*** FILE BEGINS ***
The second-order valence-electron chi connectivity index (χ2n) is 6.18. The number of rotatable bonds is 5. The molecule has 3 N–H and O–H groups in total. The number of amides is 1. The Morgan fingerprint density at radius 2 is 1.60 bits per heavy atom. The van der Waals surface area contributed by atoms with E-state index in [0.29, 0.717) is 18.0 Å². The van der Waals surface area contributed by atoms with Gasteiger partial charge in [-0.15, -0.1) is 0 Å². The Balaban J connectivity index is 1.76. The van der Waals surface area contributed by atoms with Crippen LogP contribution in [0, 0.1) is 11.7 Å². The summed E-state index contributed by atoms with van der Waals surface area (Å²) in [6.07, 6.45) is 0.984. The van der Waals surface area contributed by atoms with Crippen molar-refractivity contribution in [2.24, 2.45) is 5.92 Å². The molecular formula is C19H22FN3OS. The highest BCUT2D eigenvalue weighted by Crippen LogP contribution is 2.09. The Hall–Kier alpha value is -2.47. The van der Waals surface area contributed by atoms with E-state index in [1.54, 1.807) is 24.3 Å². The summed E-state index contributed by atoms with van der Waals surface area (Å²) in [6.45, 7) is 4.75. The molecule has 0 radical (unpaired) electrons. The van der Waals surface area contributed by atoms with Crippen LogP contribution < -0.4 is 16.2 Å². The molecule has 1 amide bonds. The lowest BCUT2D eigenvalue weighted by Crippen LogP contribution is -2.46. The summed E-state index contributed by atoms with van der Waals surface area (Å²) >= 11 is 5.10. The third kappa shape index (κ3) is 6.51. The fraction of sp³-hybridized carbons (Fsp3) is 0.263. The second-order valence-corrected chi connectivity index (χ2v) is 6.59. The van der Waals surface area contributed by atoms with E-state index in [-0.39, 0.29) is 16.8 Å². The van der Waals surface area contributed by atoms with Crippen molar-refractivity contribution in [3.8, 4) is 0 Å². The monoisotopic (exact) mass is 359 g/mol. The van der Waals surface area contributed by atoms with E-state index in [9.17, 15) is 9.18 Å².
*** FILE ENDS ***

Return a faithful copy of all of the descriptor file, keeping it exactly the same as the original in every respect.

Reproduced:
The second-order valence-electron chi connectivity index (χ2n) is 6.18. The number of rotatable bonds is 5. The molecule has 3 N–H and O–H groups in total. The number of amides is 1. The Morgan fingerprint density at radius 2 is 1.60 bits per heavy atom. The van der Waals surface area contributed by atoms with E-state index in [0.29, 0.717) is 18.0 Å². The van der Waals surface area contributed by atoms with Gasteiger partial charge in [-0.15, -0.1) is 0 Å². The Balaban J connectivity index is 1.76. The van der Waals surface area contributed by atoms with Crippen LogP contribution in [0, 0.1) is 11.7 Å². The summed E-state index contributed by atoms with van der Waals surface area (Å²) in [6.07, 6.45) is 0.984. The van der Waals surface area contributed by atoms with Crippen molar-refractivity contribution in [2.24, 2.45) is 5.92 Å². The molecular formula is C19H22FN3OS. The highest BCUT2D eigenvalue weighted by Crippen LogP contribution is 2.09. The Hall–Kier alpha value is -2.47. The van der Waals surface area contributed by atoms with E-state index in [1.54, 1.807) is 24.3 Å². The summed E-state index contributed by atoms with van der Waals surface area (Å²) in [6.45, 7) is 4.75. The molecule has 0 radical (unpaired) electrons. The van der Waals surface area contributed by atoms with Crippen LogP contribution < -0.4 is 16.2 Å². The molecule has 1 amide bonds. The lowest BCUT2D eigenvalue weighted by Crippen LogP contribution is -2.46. The summed E-state index contributed by atoms with van der Waals surface area (Å²) >= 11 is 5.10. The third kappa shape index (κ3) is 6.51. The fraction of sp³-hybridized carbons (Fsp3) is 0.263. The second-order valence-corrected chi connectivity index (χ2v) is 6.59. The van der Waals surface area contributed by atoms with E-state index in [-0.39, 0.29) is 16.8 Å². The van der Waals surface area contributed by atoms with Crippen molar-refractivity contribution in [3.8, 4) is 0 Å². The monoisotopic (exact) mass is 359 g/mol. The van der Waals surface area contributed by atoms with E-state index in [9.17, 15) is 9.18 Å².